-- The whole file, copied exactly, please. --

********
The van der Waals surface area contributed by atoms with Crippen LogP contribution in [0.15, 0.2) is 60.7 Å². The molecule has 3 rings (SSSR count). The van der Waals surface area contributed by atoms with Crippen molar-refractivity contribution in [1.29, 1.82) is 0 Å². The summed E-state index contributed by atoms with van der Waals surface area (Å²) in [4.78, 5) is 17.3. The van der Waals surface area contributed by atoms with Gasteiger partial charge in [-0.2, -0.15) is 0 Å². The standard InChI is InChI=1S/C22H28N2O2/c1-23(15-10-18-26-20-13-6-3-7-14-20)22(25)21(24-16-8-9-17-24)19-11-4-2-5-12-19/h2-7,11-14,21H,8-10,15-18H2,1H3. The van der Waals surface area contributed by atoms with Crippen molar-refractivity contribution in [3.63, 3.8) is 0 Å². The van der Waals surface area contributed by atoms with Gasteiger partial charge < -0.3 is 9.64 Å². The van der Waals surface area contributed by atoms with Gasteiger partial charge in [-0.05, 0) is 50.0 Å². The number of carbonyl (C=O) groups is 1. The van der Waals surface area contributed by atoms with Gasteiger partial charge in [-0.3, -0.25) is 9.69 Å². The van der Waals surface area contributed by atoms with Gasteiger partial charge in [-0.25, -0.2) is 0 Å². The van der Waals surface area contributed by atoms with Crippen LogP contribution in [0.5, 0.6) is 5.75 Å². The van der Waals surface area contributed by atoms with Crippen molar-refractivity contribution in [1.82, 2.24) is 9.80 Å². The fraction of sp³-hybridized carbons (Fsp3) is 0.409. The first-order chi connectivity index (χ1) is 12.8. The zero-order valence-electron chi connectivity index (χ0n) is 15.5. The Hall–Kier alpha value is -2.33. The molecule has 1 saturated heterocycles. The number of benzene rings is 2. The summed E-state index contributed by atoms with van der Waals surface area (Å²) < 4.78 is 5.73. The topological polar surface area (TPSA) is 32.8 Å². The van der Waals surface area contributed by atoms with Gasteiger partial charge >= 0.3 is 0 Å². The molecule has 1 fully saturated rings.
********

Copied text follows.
The van der Waals surface area contributed by atoms with Crippen LogP contribution in [0.15, 0.2) is 60.7 Å². The molecule has 3 rings (SSSR count). The van der Waals surface area contributed by atoms with Crippen molar-refractivity contribution in [1.29, 1.82) is 0 Å². The summed E-state index contributed by atoms with van der Waals surface area (Å²) in [4.78, 5) is 17.3. The van der Waals surface area contributed by atoms with Gasteiger partial charge in [-0.2, -0.15) is 0 Å². The standard InChI is InChI=1S/C22H28N2O2/c1-23(15-10-18-26-20-13-6-3-7-14-20)22(25)21(24-16-8-9-17-24)19-11-4-2-5-12-19/h2-7,11-14,21H,8-10,15-18H2,1H3. The van der Waals surface area contributed by atoms with Crippen molar-refractivity contribution in [3.63, 3.8) is 0 Å². The van der Waals surface area contributed by atoms with Gasteiger partial charge < -0.3 is 9.64 Å². The van der Waals surface area contributed by atoms with Gasteiger partial charge in [-0.05, 0) is 50.0 Å². The number of carbonyl (C=O) groups is 1. The van der Waals surface area contributed by atoms with Gasteiger partial charge in [-0.3, -0.25) is 9.69 Å². The van der Waals surface area contributed by atoms with Gasteiger partial charge in [-0.25, -0.2) is 0 Å². The van der Waals surface area contributed by atoms with Crippen LogP contribution in [0.5, 0.6) is 5.75 Å². The van der Waals surface area contributed by atoms with Crippen molar-refractivity contribution in [1.82, 2.24) is 9.80 Å². The fraction of sp³-hybridized carbons (Fsp3) is 0.409. The first-order chi connectivity index (χ1) is 12.8. The zero-order valence-electron chi connectivity index (χ0n) is 15.5. The Hall–Kier alpha value is -2.33. The molecule has 1 saturated heterocycles. The number of benzene rings is 2. The summed E-state index contributed by atoms with van der Waals surface area (Å²) < 4.78 is 5.73. The topological polar surface area (TPSA) is 32.8 Å². The van der Waals surface area contributed by atoms with Gasteiger partial charge >= 0.3 is 0 Å². The molecule has 1 fully saturated rings.